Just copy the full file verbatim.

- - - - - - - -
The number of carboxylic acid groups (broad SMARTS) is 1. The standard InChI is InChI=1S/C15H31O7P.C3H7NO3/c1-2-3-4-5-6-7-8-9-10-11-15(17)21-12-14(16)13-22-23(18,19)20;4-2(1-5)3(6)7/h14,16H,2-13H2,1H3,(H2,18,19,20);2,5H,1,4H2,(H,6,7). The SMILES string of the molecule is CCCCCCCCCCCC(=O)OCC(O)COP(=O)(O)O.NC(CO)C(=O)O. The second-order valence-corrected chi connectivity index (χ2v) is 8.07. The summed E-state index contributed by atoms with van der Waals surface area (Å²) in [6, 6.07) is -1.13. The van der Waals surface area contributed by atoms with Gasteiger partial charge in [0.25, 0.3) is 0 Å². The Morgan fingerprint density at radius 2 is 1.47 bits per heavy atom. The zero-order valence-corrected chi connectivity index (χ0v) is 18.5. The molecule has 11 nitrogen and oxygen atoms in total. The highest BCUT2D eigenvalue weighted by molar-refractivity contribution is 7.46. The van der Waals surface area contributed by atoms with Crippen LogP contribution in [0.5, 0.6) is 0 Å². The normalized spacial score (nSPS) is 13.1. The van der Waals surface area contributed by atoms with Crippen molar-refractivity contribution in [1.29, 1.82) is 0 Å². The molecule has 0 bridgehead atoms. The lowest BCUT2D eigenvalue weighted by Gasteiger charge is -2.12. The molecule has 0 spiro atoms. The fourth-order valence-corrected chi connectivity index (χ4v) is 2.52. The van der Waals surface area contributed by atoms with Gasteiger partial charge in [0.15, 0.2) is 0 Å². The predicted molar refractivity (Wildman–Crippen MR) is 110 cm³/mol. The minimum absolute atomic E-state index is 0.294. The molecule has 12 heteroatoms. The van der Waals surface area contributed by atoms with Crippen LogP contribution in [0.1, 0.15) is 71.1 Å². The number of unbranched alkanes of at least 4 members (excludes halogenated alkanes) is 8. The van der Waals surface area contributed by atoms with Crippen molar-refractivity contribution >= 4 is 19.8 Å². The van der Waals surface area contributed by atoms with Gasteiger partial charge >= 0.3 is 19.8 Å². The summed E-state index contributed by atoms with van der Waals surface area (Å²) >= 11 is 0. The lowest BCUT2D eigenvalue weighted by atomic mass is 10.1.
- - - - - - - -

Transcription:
The number of carboxylic acid groups (broad SMARTS) is 1. The standard InChI is InChI=1S/C15H31O7P.C3H7NO3/c1-2-3-4-5-6-7-8-9-10-11-15(17)21-12-14(16)13-22-23(18,19)20;4-2(1-5)3(6)7/h14,16H,2-13H2,1H3,(H2,18,19,20);2,5H,1,4H2,(H,6,7). The SMILES string of the molecule is CCCCCCCCCCCC(=O)OCC(O)COP(=O)(O)O.NC(CO)C(=O)O. The second-order valence-corrected chi connectivity index (χ2v) is 8.07. The summed E-state index contributed by atoms with van der Waals surface area (Å²) in [6, 6.07) is -1.13. The van der Waals surface area contributed by atoms with Gasteiger partial charge in [0.25, 0.3) is 0 Å². The Morgan fingerprint density at radius 2 is 1.47 bits per heavy atom. The zero-order valence-corrected chi connectivity index (χ0v) is 18.5. The molecule has 11 nitrogen and oxygen atoms in total. The highest BCUT2D eigenvalue weighted by molar-refractivity contribution is 7.46. The van der Waals surface area contributed by atoms with Crippen LogP contribution in [0.5, 0.6) is 0 Å². The normalized spacial score (nSPS) is 13.1. The van der Waals surface area contributed by atoms with Crippen molar-refractivity contribution in [1.29, 1.82) is 0 Å². The molecule has 0 bridgehead atoms. The lowest BCUT2D eigenvalue weighted by Gasteiger charge is -2.12. The molecule has 0 spiro atoms. The fourth-order valence-corrected chi connectivity index (χ4v) is 2.52. The van der Waals surface area contributed by atoms with Gasteiger partial charge in [0.15, 0.2) is 0 Å². The predicted molar refractivity (Wildman–Crippen MR) is 110 cm³/mol. The minimum absolute atomic E-state index is 0.294. The molecule has 12 heteroatoms. The van der Waals surface area contributed by atoms with Crippen LogP contribution in [0.1, 0.15) is 71.1 Å². The number of unbranched alkanes of at least 4 members (excludes halogenated alkanes) is 8. The van der Waals surface area contributed by atoms with Crippen molar-refractivity contribution >= 4 is 19.8 Å². The van der Waals surface area contributed by atoms with Gasteiger partial charge >= 0.3 is 19.8 Å². The summed E-state index contributed by atoms with van der Waals surface area (Å²) >= 11 is 0. The lowest BCUT2D eigenvalue weighted by atomic mass is 10.1.